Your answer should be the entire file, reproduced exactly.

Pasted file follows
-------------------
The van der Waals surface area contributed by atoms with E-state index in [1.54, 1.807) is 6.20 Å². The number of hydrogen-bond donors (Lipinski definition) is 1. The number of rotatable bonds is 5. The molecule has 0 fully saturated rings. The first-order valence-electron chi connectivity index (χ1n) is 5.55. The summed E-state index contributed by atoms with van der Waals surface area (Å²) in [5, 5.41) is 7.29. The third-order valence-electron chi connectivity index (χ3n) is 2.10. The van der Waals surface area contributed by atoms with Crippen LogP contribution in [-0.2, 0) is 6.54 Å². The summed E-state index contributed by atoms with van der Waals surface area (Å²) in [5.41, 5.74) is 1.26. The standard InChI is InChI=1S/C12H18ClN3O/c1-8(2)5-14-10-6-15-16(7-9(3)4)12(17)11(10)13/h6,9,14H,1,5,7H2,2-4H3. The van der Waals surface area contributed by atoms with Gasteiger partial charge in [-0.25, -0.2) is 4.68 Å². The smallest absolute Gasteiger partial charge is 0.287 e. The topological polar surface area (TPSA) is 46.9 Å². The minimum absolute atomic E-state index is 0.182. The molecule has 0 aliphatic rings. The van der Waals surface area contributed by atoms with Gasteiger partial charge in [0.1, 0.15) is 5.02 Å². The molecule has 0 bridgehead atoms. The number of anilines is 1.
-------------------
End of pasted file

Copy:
The van der Waals surface area contributed by atoms with E-state index in [1.54, 1.807) is 6.20 Å². The number of hydrogen-bond donors (Lipinski definition) is 1. The number of rotatable bonds is 5. The molecule has 0 fully saturated rings. The first-order valence-electron chi connectivity index (χ1n) is 5.55. The summed E-state index contributed by atoms with van der Waals surface area (Å²) in [5, 5.41) is 7.29. The third-order valence-electron chi connectivity index (χ3n) is 2.10. The van der Waals surface area contributed by atoms with Crippen LogP contribution in [-0.2, 0) is 6.54 Å². The summed E-state index contributed by atoms with van der Waals surface area (Å²) in [5.41, 5.74) is 1.26. The standard InChI is InChI=1S/C12H18ClN3O/c1-8(2)5-14-10-6-15-16(7-9(3)4)12(17)11(10)13/h6,9,14H,1,5,7H2,2-4H3. The van der Waals surface area contributed by atoms with Gasteiger partial charge in [-0.25, -0.2) is 4.68 Å². The smallest absolute Gasteiger partial charge is 0.287 e. The topological polar surface area (TPSA) is 46.9 Å². The minimum absolute atomic E-state index is 0.182. The molecule has 0 aliphatic rings. The van der Waals surface area contributed by atoms with Gasteiger partial charge in [0.1, 0.15) is 5.02 Å². The molecule has 0 bridgehead atoms. The number of anilines is 1.